APOCALYPSE ’45: Film Review
Francis Ford Coppola’s 1979 feature Apocalypse Now depicted war crimes committed by U.S. troops against Vietnamese people: An unforgettable, operatic, bone chilling chopper air raid attacking a Viet Cong village set to Wagner’s “Ride of the Valkyries” so a surfer whose name is initialed “LBJ” can ride the gnarly waves there (Ride of the Valkyries - Apocalypse Now (3/8) Movie CLIP (1979) HD - YouTube); a Yankee patrol boat opens fire on a traditional Vietnamese craft after a woman tries to protect a puppy (APOCALYPSE NOW - I told you don´t stop - YouTube); and so on.
What Americans did when they were considered “the good guys”, although the atrocities committed by the U.S. against Japan during WWII were arguably far more ferocious and vicious than those carried out in Indochina.
Erik Nelson’s Apocalypse’45 is also a film about Americans at war with Asians – but this time, against the Japanese in the final months of World War II. Towards the end of this harrowing WWII picture, a veteran ruminates on “the bad guys”, that is, the Imperial Japanese. With their cruel crimes against humanity, the Yankee imperialists in Apocalypse Now may be the bad guys, but in Apocalypse’45 the U.S. Marines, soldiers, airmen and sailors firebombed Tokyo and dropped atomic bombs on Hiroshima and Nagasaki, wreaking widespread devastation and wiping out untold numbers of civilians. And that’s what Americans did when they were considered “the good guys”, although the atrocities committed by the U.S. against Japan during WWII were arguably far more ferocious and vicious than those carried out in Indochina.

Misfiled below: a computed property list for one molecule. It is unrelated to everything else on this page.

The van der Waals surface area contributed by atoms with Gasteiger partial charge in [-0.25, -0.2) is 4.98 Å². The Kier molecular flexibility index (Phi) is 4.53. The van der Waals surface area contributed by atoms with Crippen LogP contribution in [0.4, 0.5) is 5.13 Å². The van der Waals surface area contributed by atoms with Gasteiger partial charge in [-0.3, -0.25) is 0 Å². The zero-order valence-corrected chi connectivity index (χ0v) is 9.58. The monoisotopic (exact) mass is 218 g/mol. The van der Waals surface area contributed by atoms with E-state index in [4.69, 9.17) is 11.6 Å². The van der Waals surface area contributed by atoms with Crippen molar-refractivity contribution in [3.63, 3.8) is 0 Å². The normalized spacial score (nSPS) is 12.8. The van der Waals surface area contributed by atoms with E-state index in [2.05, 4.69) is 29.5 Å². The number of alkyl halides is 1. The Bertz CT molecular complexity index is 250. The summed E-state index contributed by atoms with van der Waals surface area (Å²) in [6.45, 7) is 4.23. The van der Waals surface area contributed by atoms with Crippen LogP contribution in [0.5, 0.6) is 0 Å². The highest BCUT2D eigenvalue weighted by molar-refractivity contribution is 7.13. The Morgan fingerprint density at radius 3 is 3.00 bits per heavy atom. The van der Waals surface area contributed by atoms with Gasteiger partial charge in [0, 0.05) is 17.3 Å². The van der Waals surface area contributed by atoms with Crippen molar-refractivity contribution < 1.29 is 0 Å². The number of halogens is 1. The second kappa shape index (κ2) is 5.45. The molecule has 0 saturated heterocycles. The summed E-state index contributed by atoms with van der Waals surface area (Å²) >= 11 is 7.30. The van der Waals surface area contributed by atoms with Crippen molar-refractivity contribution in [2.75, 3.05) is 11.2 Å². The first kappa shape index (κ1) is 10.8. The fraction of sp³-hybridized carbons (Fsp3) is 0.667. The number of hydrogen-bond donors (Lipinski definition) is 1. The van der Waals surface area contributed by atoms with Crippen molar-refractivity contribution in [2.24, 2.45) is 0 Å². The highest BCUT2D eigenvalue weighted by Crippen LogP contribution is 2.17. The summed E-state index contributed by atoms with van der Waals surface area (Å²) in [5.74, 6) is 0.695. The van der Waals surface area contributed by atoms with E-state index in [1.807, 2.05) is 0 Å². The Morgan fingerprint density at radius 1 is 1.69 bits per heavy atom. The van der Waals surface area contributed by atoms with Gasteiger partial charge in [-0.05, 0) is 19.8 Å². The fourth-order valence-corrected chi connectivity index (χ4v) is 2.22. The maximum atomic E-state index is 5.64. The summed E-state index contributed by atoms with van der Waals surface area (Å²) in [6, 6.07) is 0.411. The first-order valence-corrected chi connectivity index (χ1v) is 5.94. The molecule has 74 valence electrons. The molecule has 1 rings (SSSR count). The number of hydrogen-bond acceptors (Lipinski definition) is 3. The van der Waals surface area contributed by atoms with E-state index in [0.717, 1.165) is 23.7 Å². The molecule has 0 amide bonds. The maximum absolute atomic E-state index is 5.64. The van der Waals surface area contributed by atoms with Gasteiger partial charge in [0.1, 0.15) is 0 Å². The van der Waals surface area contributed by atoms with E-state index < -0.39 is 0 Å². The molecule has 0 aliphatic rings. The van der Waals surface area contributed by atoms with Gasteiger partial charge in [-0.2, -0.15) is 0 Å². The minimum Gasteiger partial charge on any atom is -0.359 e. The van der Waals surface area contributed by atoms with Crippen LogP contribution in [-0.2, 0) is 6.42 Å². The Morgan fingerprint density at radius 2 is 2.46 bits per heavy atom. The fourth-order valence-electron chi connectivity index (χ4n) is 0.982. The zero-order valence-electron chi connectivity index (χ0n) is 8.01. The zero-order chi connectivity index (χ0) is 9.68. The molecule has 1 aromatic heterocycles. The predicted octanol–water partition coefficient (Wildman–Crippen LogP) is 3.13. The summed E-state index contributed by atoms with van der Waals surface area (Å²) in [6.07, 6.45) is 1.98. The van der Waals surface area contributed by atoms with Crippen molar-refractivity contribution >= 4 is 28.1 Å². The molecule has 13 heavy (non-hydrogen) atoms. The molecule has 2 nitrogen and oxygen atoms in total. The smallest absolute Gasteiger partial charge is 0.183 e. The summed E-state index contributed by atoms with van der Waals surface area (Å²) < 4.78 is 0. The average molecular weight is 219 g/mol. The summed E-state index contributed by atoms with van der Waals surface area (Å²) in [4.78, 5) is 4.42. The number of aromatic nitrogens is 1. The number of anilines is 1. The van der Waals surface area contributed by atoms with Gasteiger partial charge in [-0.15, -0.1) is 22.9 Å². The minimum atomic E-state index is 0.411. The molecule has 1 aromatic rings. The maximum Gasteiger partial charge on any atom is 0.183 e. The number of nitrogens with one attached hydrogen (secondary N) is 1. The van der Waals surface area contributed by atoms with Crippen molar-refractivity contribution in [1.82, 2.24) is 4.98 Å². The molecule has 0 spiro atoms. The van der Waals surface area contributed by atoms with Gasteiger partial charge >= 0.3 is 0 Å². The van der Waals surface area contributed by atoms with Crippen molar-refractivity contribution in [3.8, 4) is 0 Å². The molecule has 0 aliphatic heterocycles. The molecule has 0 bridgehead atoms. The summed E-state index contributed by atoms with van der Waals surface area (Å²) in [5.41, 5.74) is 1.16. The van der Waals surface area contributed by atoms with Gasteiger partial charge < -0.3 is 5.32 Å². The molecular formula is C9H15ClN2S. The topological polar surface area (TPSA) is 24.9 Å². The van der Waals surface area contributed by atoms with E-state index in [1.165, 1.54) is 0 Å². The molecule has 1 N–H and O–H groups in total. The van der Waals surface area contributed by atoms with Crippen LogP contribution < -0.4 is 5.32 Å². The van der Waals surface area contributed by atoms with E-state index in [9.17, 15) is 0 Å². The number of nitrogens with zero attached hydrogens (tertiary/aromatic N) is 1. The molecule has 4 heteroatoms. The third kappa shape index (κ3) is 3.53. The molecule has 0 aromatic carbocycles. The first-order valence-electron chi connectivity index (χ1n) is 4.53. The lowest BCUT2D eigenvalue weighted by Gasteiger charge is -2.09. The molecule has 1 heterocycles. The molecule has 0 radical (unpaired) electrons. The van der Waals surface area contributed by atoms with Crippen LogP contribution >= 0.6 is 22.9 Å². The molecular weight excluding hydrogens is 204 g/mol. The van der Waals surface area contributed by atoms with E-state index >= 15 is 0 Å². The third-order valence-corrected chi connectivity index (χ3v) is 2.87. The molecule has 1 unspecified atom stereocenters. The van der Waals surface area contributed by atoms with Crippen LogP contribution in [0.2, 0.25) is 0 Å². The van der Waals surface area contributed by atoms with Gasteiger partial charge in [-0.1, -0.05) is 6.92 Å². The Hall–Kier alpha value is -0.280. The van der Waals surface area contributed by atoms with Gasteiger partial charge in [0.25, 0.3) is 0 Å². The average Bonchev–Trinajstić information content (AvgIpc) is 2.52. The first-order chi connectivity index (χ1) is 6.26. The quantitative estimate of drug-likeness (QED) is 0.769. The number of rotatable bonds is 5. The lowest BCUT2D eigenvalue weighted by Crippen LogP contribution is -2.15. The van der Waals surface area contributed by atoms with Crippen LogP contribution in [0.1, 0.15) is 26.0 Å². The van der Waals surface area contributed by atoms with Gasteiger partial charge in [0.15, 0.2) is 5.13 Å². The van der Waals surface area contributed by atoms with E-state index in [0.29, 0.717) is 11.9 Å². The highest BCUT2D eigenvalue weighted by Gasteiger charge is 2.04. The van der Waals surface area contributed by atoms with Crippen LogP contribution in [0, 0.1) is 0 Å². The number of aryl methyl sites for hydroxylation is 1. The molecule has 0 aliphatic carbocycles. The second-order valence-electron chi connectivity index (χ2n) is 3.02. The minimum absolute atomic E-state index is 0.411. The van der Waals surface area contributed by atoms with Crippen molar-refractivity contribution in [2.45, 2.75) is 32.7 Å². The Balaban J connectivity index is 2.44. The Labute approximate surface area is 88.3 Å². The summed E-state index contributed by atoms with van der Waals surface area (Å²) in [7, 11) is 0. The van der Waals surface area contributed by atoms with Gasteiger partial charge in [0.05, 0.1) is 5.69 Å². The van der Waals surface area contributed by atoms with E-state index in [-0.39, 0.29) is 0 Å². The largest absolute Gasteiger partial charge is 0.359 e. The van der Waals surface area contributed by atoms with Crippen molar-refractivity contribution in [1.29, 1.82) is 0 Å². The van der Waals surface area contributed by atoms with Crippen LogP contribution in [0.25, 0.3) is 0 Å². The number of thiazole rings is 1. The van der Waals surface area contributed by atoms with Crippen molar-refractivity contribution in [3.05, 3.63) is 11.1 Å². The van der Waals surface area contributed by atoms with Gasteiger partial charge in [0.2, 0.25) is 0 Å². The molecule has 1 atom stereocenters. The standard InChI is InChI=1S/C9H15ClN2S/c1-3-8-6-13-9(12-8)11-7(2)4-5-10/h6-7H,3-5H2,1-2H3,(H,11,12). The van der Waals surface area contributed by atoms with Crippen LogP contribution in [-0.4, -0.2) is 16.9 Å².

Unlike Coppola’s classic, Apocalypse’45 is a documentary, composed mostly of previously shot material from, “the National Archives [which] opened their vaults and allowed access they had previously denied to over 700 reels of this footage,” according to press notes.
(In a recent interview I did with Ken Burns about his charitable activities, the documentarian told me: “I give to the National Archives. I’m on the board of the zillion groups that advises and tries to raise money for the National Archives. In large measure because I haven’t made a film that hasn’t drawn on the Archives as an important visual resource.” A U.S. federal agency, the National Archives and Records Administration is America’s record keeper, including 25 million still photographs; 300,000 reels of motion picture film; 400,000 video and sound recordings. See: National Archives |).
I strongly suspect that much of this treasure trove of color vintage footage was unreleased – if not outright suppressed – for about three quarters of a century because much of it is so gruesome and graphic that it thoroughly debunks the notion that warfare is glorious, even during the so-called “Good War.” John Huston’s 1946 doc Let There Be Light, made while the Hollywood helmer served in the U.S. Army Signal Corps, was so candid in its depiction of PTSD that it was censored for decades. As one of Apocalypse’45’s vets laments, many have said “war is hell. It really is hell. But I never visualized it as being that bad.” It can be argued that this more unvarnished look at the truth is in keeping with the historic reckoning we’re currently undergoing, wherein while disasters like the Tulsa race massacre were previously swept under the rug, they are now the subject of CNN, CBS, PBS and History Channel documentaries – and presidential speeches.